All metrics are important to the larger program in some way, but paying too much attention to any of these can distract you from spending time optimizing toward your primary KPI and can derail your campaign’s overall quality and performance.

To produce results and ensure industry excellence, optimize your primary KPI and spend your time and effort on paid search lead and lag measurements toward quality, relevancy and account performance that matter and make the largest impact.

Paid Search Lead Measures

Relevancy and Quality

Ad Rank: This calculation is incorporated with your bid with each real-time auction. Ad rank quality components are used in several different ways and can affect auction eligibility, CPC costs, ad position in the SERP, eligibility for ad extensions and other formats. Overall, higher-quality ads typically lead to lower costs, better ad positions and more advertising success.

Health and Optimization

Optimization Score: This score gives you an idea of how well your account is optimized, set up for success and leverages best practices. It pulls out recommendations and what impact those optimizations may have on your account.

Targeting and Settings

New Feature Adoption: Testing out and adopting cutting-edge and innovative new features that leverage machine learning can help you evolve in the digital space, and getting familiar with new features early will help you prepare for wide rollouts, releases or phaseouts.

Paid Search Lag Measures

Relevancy and Quality

Quality Score: A high-quality score tells engines the ad and landing page are relevant and useful to someone looking for your brand. The relevancy between the keyword, ad copy and landing page is what is considered a great user experience. This relevancy relationship is what earns more clicks, a higher position in the SERP and brings you the most success.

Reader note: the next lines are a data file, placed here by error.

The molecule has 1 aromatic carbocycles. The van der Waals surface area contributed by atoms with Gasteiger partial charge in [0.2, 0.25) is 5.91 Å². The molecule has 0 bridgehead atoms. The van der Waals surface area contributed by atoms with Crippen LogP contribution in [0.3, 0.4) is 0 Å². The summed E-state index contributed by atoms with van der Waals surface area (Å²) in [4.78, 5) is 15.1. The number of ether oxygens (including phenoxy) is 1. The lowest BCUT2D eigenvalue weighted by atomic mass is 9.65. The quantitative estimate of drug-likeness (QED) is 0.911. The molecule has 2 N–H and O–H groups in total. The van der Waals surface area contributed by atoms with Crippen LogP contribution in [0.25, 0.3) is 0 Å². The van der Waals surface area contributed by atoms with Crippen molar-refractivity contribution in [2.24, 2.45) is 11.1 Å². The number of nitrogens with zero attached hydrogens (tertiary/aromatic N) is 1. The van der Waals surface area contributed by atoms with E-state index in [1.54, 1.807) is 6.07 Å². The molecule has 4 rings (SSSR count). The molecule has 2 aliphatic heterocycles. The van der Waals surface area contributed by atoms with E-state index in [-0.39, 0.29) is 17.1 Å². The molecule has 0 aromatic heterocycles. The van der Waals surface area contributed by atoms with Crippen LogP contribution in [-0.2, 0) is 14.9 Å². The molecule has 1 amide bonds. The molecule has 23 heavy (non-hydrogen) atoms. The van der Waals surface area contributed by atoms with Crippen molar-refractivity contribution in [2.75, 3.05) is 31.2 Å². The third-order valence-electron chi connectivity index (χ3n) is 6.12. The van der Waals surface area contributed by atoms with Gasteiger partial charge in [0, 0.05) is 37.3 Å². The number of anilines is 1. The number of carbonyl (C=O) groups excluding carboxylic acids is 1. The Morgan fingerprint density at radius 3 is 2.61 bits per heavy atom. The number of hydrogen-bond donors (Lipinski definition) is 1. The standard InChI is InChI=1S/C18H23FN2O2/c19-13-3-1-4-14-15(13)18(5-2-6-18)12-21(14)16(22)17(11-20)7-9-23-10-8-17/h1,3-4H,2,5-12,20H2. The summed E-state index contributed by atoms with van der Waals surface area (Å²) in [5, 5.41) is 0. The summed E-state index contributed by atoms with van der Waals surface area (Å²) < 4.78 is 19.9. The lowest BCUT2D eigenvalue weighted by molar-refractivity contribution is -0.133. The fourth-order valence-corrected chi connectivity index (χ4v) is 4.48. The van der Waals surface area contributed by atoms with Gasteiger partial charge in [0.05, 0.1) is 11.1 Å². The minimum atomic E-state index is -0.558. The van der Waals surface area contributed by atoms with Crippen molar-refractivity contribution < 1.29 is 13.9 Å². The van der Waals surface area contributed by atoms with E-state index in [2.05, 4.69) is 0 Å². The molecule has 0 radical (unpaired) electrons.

Health and Optimization

Account Health Scores: With our constantly changing industry and seasonality considered, these scores help you see how healthy your account is over time and bubble up suggestions to improve your overall account health. Ultimately, healthy accounts perform better and produce results.

Targeting and Settings

Standard Feature Adoption: If you understand the standard feature fundamentals, you can lay a good foundation and set your account up for success.

Search Metrics Infographic

With so many measurements and metrics, oftentimes the optimization levers you’re pulling to achieve one goal can directly conflict with another. Consider this scenario:

An eCommerce athletic clothing company wants to drive online sales and has selected ROAS, a performance metric KPI, for its paid search program. After a marketing meeting, the client wants to ensure the brand is serving in top position for the general keyword “fabric masks.” That’s because there’s an internal initiative to build content and research around which fabric is best for preventing the spread of germs. But this mask initiative, with conflicting measurements and metrics, doesn’t align with the brand’s primary goal. Fabric masks are also an aspiring content play for this client and not hyper-relevant to its existing brand or product offering. Pulling levers to drive ROAS versus the mask initiative differ and could negatively affect performance in both areas, impacting overall account quality and health.

To avoid the vanity metric trap, intentionally set meaningful goals and pay attention to the search metrics that matter most. This will keep you on track and focused on what’s truly important so you can make the most significant positive impact on your overall marketing program’s quality and performance. Want more paid search tips and expertise? Become an Industry Insider and get digital media news and ad tech insights delivered biweekly. Or if you need a partner to help you successfully plan, coordinate and execute your next paid search program, reach out today.

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Lisa Little has been a search marketer for the past 13 years for big brands like RadioShack, Coach, and Dell, but she’s loved technology her whole life. This passion for innovation and self-education flows through in the expert advice she provides ad tech readers and our marketing partners. If you are looking to enhance your paid search performance or drive more holistic media planning at your organization, Lisa is your next SEM influencer to follow.